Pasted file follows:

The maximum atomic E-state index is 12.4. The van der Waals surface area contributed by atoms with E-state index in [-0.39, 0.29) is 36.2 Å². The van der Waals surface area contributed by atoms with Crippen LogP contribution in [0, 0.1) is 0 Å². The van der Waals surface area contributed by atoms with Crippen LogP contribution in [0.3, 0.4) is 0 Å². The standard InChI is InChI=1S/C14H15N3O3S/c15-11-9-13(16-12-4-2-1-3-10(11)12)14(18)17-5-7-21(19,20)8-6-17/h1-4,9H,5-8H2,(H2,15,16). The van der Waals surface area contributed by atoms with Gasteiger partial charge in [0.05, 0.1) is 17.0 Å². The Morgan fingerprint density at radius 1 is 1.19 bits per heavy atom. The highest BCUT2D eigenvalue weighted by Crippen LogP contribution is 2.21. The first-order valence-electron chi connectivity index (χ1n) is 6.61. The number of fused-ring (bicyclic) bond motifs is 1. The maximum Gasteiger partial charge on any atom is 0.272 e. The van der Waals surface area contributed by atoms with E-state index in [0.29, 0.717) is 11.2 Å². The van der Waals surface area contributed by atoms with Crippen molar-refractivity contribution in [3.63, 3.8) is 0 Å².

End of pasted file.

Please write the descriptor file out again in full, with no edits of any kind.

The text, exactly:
The maximum atomic E-state index is 12.4. The van der Waals surface area contributed by atoms with E-state index in [-0.39, 0.29) is 36.2 Å². The van der Waals surface area contributed by atoms with Crippen LogP contribution in [0, 0.1) is 0 Å². The van der Waals surface area contributed by atoms with Crippen LogP contribution in [0.3, 0.4) is 0 Å². The standard InChI is InChI=1S/C14H15N3O3S/c15-11-9-13(16-12-4-2-1-3-10(11)12)14(18)17-5-7-21(19,20)8-6-17/h1-4,9H,5-8H2,(H2,15,16). The van der Waals surface area contributed by atoms with Gasteiger partial charge in [0.05, 0.1) is 17.0 Å². The Morgan fingerprint density at radius 1 is 1.19 bits per heavy atom. The highest BCUT2D eigenvalue weighted by Crippen LogP contribution is 2.21. The first-order valence-electron chi connectivity index (χ1n) is 6.61. The number of fused-ring (bicyclic) bond motifs is 1. The maximum Gasteiger partial charge on any atom is 0.272 e. The van der Waals surface area contributed by atoms with E-state index in [0.29, 0.717) is 11.2 Å². The van der Waals surface area contributed by atoms with Crippen molar-refractivity contribution in [3.63, 3.8) is 0 Å².